PRESIDENT Benigno Aquino III on Friday ignored mounting calls for him to fire Transportation and Communications Secretary Joseph Emilio Abaya for his inability to improve the deteriorating service of Metro Manila’s commuter train system and other transport woes that the public endures daily.
As the President defended Abaya in Davao and blamed other parties for the troubles at the Metro Rail Transit system, the commuter train service stopped running twice—just as a new maintenance service provider was taking over.
On the same day, Abaya announced that the Korean-Filipino consortium led by Busan Transportation Corp. had signed a three-year maintenance contract with the government to provide maintenance services to the MRT despite reports that it had backed out of the negotiated deal amid concerns that it would become entangled in a lawsuit filed by a German-Filipino consortium, Schunk Bahn-und Industrietechnik GmbH-Comm Builders and Technology Phils. Corp. or SBI-CB&T, against Transport officials, including Abaya before the Sandiganbayan.
“With the operator of the Busan railway network in South Korea sharing their technical expertise, the riding public can expect an increase in the number of running trains and the efficiency of operations,” Abaya said in a statement Friday morning.
But train service was interrupted twice Friday, once by a blackout in the morning, and another later in the day, when a train at the Guadalupe station suffered a technical glitch.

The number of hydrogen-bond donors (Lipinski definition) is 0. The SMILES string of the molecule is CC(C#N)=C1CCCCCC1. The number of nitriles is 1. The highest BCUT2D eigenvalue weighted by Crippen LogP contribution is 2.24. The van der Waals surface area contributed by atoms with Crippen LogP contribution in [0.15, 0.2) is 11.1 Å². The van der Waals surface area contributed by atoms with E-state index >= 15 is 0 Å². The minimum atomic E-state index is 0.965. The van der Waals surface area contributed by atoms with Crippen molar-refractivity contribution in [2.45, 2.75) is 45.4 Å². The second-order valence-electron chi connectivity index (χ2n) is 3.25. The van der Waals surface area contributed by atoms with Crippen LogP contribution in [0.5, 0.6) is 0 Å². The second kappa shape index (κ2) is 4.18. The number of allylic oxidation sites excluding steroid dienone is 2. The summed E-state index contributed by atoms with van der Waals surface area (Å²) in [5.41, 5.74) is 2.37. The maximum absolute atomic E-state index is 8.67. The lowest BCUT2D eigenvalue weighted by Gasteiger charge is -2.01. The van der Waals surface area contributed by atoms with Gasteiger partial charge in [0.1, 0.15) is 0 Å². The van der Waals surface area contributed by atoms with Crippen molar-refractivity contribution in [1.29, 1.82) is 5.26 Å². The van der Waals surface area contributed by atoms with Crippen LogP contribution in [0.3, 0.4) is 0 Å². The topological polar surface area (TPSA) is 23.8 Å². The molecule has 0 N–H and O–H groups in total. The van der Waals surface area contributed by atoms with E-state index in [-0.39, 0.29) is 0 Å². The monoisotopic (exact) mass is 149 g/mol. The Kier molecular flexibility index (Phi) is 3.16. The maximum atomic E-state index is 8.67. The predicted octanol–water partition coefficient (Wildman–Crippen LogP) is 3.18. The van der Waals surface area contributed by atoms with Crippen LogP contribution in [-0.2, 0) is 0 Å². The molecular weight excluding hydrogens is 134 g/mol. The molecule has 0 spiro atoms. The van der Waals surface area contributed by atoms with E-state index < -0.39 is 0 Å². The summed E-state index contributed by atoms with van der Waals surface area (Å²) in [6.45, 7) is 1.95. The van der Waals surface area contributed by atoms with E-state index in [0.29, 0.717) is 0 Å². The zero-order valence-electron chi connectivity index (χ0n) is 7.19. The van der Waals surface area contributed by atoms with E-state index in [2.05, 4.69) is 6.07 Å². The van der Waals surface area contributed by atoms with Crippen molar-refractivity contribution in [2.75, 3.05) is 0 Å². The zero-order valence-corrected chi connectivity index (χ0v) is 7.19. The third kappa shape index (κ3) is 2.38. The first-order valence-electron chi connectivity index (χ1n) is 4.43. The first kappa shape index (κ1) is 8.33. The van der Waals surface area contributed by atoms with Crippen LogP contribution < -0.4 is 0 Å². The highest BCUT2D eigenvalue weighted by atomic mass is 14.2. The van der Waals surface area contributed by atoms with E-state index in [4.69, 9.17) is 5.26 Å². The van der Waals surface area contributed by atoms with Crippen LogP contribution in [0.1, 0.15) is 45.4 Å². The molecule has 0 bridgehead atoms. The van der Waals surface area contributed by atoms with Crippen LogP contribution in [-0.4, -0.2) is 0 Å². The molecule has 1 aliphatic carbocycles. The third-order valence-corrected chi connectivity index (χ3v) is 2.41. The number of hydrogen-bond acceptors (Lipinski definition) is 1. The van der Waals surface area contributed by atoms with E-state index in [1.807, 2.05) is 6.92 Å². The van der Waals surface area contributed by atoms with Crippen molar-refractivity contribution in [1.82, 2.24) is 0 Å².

MRT-3 general manager Roman Buenafe said the timing suggested sabotage might be the cause and said they were not ruling out the possibility that SBI-CB&T—which still controlled the signaling system—could be behind it.
“I wonder why these things happened. We visited every signaling station and quizzed the power status of these facilities,” Buenafe said in an interview on radio dzBB.
“What I can say is that the [timing] of the technical glitches is questionable now that the newly signed maintenance contract has been signed today and then these things suddenly happened,” Buenafe added.
On Wednesday, the bids and awards committee of the Department of Transportation and Communications tried to extend the one year contract of SBI-CB&T by a month, but the German-Filipino contractor declined, saying they had learned their lesson when the government failed to pay them in full, paying them only P28.66 million out of the total P131.28 billion owed them. The company has taken DoTC officials to court over the unpaid amount.
Despite the MRT mess, Aquino said Abaya would stay on as Transport secretary.
At the inauguration of a power plant in Davao City, Aquino blamed the maintenance woes on the previous contractor which had demanded more money and refused to give a service warranty.
“That’s where the DoTC started to look for other maintenance providers who could provide the service, at the very least, who would give us the service warranty,” Aquino said.
He said the Busan contract would rehabilitate the system and improve service.
Aquino also defended Abaya, saying “there was never a moment that MRT-3 did not have a maintenance provider.”